“Long day,” Tucker replied with a hint of a smile on his face. “How're you doing?”
“Early stages of hypothermia,” Doctor Phlox announced before she could reply, his eyes and fingers still on the hand-held medical scanner. “Not to mention severe bruising that could indicate some internal bleeding. And that neural inhibitor needs to come off as soon as possible before it causes permanent damage.” He lowered the scanner and pinned the Vulcan with a flat look. “Sickbay. Now.” Again, her eyebrow climbed.
“In a moment, Doctor.” T’Pol glanced away from the outraged expression on the Denobulan's face and addressed Eisler. “Secure the prisoners in the brig. Twenty-four hour guard rotations.” The tactical officer nodded as she continued, this time directing her comments to Tucker. “Apparently, Harrad-Sar was working for the Romulans, Captain. You and I were his primary targets.”
“What?” The words tumbled out of Hannibal's mouth before he could stop them. “You're saying that he had direct contact with a Romulan?”
“Evidently,” came the commander's reply.
Ambition abruptly burned brightly in Black's stomach, and he swallowed the lump that suddenly tightened his throat. If they could subvert this Harrad-Sar and use him to feed false intelligence to the Romulans, the entire fortunes of the war could be swayed. Failing that, this Orion was a vital intelligence asset: he had actually seen a Romulan. Starfleet Intelligence had yet to find a single individual with similar experience. This was what Hannibal needed to catapult him to the job that he wanted. This was what he needed to win the war...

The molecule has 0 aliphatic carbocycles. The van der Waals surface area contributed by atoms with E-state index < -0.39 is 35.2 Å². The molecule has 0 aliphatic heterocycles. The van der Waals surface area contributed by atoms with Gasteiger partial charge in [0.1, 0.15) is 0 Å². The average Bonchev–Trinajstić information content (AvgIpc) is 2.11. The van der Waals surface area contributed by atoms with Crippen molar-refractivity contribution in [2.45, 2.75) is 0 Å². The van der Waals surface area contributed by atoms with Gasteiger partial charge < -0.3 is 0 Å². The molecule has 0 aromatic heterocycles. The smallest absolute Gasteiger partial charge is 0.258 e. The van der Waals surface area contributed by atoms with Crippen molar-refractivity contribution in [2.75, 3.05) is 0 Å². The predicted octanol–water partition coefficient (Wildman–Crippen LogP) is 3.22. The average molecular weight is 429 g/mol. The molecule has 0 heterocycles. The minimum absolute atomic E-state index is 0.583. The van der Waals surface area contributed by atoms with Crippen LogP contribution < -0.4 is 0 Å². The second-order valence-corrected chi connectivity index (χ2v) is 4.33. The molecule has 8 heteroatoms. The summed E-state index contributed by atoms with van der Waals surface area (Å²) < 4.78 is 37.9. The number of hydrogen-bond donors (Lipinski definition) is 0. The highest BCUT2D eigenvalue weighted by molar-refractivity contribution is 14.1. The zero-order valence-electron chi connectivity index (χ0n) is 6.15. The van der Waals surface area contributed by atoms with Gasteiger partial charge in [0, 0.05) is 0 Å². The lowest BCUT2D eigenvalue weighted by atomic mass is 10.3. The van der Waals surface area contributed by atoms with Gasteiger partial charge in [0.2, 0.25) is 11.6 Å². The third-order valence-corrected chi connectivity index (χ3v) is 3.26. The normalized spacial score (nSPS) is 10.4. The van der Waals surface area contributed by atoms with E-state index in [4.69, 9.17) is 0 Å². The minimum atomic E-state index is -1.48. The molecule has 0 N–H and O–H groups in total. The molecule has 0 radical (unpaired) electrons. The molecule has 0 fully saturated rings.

What Earth needed, that was.
“Can Endeavour travel at warp with that tractor beam operational?” he asked, mentally calculating what favors he would need to call in to head up the team that would work on this Harrad-Sar person. Admiral Gardner would be the hardest to convince, and it was unlikely that Commodore Casey would back down without a fight...
“Not indefinitely,” Tucker replied. “But we do still have the grapplers and I'm sure Hess' team can get that tub runnin' again.”
“Do it.” Hannibal exhaled slightly, not even caring that Tucker was standing too close to T'Pol to be considered entirely professional, or that it had been the Vulcan who had moved that close in the first place. “Get us underway ASAP, Captain. Set a course for Earth.”